If it’s a start up business, it’s never a good idea to buy. A new business needs capital to build their products, buy inventory for their new store, or buy desks for their office. There is always a ramp-up period for any new business owner. Very few come out of the box making money. In the beginning, keep your capital and make sure you can get your business up and running.
As a business gains maturity, the thought of buying starts to make more sense. The first step would be having a lease versus purchase analysis done. If you are a looking at a similar size property that you are currently leasing, your occupancy costs can be surprisingly close to what you are paying already.
Let’s say that your lease costs are similar to what it would cost you to purchase. Make sure that you consider all costs when doing your comparison. Don’t forget insurance, property taxes, repairs and maintenance.
Even if the cost is more, and it will be, why should you consider a purchase?
1) You will be paying off the loan and be building equity.
2) You can design and make the space totally custom for you, without having to get your landlord’s consent.
3) If and when you sell your business, you can then lease the new business owner your building. You can make your money on the sale and then you get cash flow from the rental payments.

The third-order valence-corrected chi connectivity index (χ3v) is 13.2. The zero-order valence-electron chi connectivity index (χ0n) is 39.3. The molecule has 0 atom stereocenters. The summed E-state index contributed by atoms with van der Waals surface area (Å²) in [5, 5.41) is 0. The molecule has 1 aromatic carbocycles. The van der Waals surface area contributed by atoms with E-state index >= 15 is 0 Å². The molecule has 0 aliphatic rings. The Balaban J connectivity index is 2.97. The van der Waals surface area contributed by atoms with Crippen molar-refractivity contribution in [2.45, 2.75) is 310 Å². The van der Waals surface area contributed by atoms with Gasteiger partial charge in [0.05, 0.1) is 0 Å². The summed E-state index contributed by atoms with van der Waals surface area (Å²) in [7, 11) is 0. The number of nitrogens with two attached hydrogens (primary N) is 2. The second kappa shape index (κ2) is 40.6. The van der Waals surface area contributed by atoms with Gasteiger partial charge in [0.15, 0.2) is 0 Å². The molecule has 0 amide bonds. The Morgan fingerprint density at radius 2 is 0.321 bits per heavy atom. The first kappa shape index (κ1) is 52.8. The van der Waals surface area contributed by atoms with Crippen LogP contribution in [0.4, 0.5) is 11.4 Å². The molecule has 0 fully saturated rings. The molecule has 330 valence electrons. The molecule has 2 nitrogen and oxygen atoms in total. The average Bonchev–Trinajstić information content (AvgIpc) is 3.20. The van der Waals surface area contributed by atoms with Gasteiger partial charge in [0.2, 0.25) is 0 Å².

4) You should expect it will give your company a brand identity, something you can’t get if you are in someone else’s building.
Then the question becomes “is financing available and can I get it?” Yes, there are plenty of financing sources available. Every bank loves owner occupant buildings. These are their number one favorite loan.
There is great financing available through the Small Business Administration. An owner user can get by with as little as 5% down through a program call the 401K loan program, as long as you occupy more than 50% of the building. You can also finance equipment in the loan. It is a great time to buy if you are an owner user. Interest rates are at historic lows and bankers are hungry.